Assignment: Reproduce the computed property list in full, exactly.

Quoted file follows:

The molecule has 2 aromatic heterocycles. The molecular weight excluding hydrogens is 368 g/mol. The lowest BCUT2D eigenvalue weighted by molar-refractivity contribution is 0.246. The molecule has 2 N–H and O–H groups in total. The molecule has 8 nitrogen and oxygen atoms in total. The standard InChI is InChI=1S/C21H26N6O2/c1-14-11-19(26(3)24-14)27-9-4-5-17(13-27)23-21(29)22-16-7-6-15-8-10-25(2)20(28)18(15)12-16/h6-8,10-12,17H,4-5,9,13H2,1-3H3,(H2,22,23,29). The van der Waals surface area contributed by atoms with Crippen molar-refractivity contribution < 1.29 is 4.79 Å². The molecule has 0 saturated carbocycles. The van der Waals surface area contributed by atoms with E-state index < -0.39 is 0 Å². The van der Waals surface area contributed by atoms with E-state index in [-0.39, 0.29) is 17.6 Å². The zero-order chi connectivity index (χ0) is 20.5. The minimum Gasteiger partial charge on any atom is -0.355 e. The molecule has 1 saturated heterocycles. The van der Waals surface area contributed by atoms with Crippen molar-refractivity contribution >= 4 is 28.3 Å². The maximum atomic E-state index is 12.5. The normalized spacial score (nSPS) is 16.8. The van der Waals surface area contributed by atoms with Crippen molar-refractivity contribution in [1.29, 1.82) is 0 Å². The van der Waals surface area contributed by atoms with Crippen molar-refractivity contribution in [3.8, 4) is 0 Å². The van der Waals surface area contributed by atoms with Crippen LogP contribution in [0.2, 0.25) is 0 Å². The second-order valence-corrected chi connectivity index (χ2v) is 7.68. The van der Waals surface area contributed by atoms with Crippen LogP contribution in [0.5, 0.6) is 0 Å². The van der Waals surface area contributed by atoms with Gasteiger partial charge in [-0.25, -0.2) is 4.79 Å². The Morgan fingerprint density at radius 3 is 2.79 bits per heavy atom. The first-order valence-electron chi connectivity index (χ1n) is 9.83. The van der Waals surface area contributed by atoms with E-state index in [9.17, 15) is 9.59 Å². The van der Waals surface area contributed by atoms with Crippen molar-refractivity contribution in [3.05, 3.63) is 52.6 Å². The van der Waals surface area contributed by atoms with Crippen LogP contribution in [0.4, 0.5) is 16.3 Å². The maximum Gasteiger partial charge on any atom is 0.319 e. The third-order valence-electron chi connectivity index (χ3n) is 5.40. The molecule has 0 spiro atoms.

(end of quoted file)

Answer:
The molecule has 2 aromatic heterocycles. The molecular weight excluding hydrogens is 368 g/mol. The lowest BCUT2D eigenvalue weighted by molar-refractivity contribution is 0.246. The molecule has 2 N–H and O–H groups in total. The molecule has 8 nitrogen and oxygen atoms in total. The standard InChI is InChI=1S/C21H26N6O2/c1-14-11-19(26(3)24-14)27-9-4-5-17(13-27)23-21(29)22-16-7-6-15-8-10-25(2)20(28)18(15)12-16/h6-8,10-12,17H,4-5,9,13H2,1-3H3,(H2,22,23,29). The van der Waals surface area contributed by atoms with Crippen molar-refractivity contribution < 1.29 is 4.79 Å². The molecule has 0 saturated carbocycles. The van der Waals surface area contributed by atoms with E-state index < -0.39 is 0 Å². The van der Waals surface area contributed by atoms with E-state index in [-0.39, 0.29) is 17.6 Å². The zero-order chi connectivity index (χ0) is 20.5. The minimum Gasteiger partial charge on any atom is -0.355 e. The molecule has 1 saturated heterocycles. The van der Waals surface area contributed by atoms with Crippen molar-refractivity contribution >= 4 is 28.3 Å². The maximum atomic E-state index is 12.5. The normalized spacial score (nSPS) is 16.8. The van der Waals surface area contributed by atoms with Crippen molar-refractivity contribution in [1.29, 1.82) is 0 Å². The van der Waals surface area contributed by atoms with Crippen molar-refractivity contribution in [3.8, 4) is 0 Å². The van der Waals surface area contributed by atoms with Crippen LogP contribution in [0.2, 0.25) is 0 Å². The second-order valence-corrected chi connectivity index (χ2v) is 7.68. The van der Waals surface area contributed by atoms with Crippen LogP contribution in [0.5, 0.6) is 0 Å². The van der Waals surface area contributed by atoms with Gasteiger partial charge in [-0.25, -0.2) is 4.79 Å². The Morgan fingerprint density at radius 3 is 2.79 bits per heavy atom. The first-order valence-electron chi connectivity index (χ1n) is 9.83. The van der Waals surface area contributed by atoms with E-state index in [9.17, 15) is 9.59 Å². The van der Waals surface area contributed by atoms with Crippen molar-refractivity contribution in [3.05, 3.63) is 52.6 Å². The van der Waals surface area contributed by atoms with Crippen LogP contribution in [0.4, 0.5) is 16.3 Å². The maximum Gasteiger partial charge on any atom is 0.319 e. The third-order valence-electron chi connectivity index (χ3n) is 5.40. The molecule has 0 spiro atoms.